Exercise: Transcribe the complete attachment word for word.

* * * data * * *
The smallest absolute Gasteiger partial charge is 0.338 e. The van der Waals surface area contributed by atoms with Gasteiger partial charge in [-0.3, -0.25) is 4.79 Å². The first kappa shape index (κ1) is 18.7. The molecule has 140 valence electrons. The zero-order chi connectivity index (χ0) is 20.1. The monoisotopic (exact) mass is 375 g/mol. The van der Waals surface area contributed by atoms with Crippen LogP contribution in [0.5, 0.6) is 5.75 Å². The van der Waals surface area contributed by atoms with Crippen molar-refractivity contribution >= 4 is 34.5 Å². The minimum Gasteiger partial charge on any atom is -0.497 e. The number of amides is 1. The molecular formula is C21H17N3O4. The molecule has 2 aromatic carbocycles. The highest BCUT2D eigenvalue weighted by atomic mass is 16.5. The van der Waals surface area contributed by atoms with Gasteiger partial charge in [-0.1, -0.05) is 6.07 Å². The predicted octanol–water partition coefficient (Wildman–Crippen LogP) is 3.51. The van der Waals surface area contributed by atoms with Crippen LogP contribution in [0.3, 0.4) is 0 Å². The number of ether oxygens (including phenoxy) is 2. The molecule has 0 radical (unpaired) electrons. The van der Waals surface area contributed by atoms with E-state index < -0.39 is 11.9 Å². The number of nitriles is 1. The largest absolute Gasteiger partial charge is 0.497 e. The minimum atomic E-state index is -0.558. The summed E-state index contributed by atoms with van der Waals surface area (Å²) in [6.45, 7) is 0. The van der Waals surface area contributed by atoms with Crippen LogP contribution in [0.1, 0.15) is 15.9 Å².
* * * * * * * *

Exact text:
The smallest absolute Gasteiger partial charge is 0.338 e. The van der Waals surface area contributed by atoms with Gasteiger partial charge in [-0.3, -0.25) is 4.79 Å². The first kappa shape index (κ1) is 18.7. The molecule has 140 valence electrons. The zero-order chi connectivity index (χ0) is 20.1. The monoisotopic (exact) mass is 375 g/mol. The van der Waals surface area contributed by atoms with Crippen LogP contribution in [0.5, 0.6) is 5.75 Å². The van der Waals surface area contributed by atoms with Crippen molar-refractivity contribution >= 4 is 34.5 Å². The minimum Gasteiger partial charge on any atom is -0.497 e. The number of amides is 1. The molecular formula is C21H17N3O4. The molecule has 2 aromatic carbocycles. The highest BCUT2D eigenvalue weighted by atomic mass is 16.5. The van der Waals surface area contributed by atoms with Gasteiger partial charge in [-0.1, -0.05) is 6.07 Å². The predicted octanol–water partition coefficient (Wildman–Crippen LogP) is 3.51. The van der Waals surface area contributed by atoms with Crippen LogP contribution in [0.3, 0.4) is 0 Å². The number of ether oxygens (including phenoxy) is 2. The molecule has 0 radical (unpaired) electrons. The van der Waals surface area contributed by atoms with E-state index < -0.39 is 11.9 Å². The number of nitriles is 1. The largest absolute Gasteiger partial charge is 0.497 e. The minimum atomic E-state index is -0.558. The summed E-state index contributed by atoms with van der Waals surface area (Å²) in [6.45, 7) is 0. The van der Waals surface area contributed by atoms with Crippen LogP contribution in [0.1, 0.15) is 15.9 Å².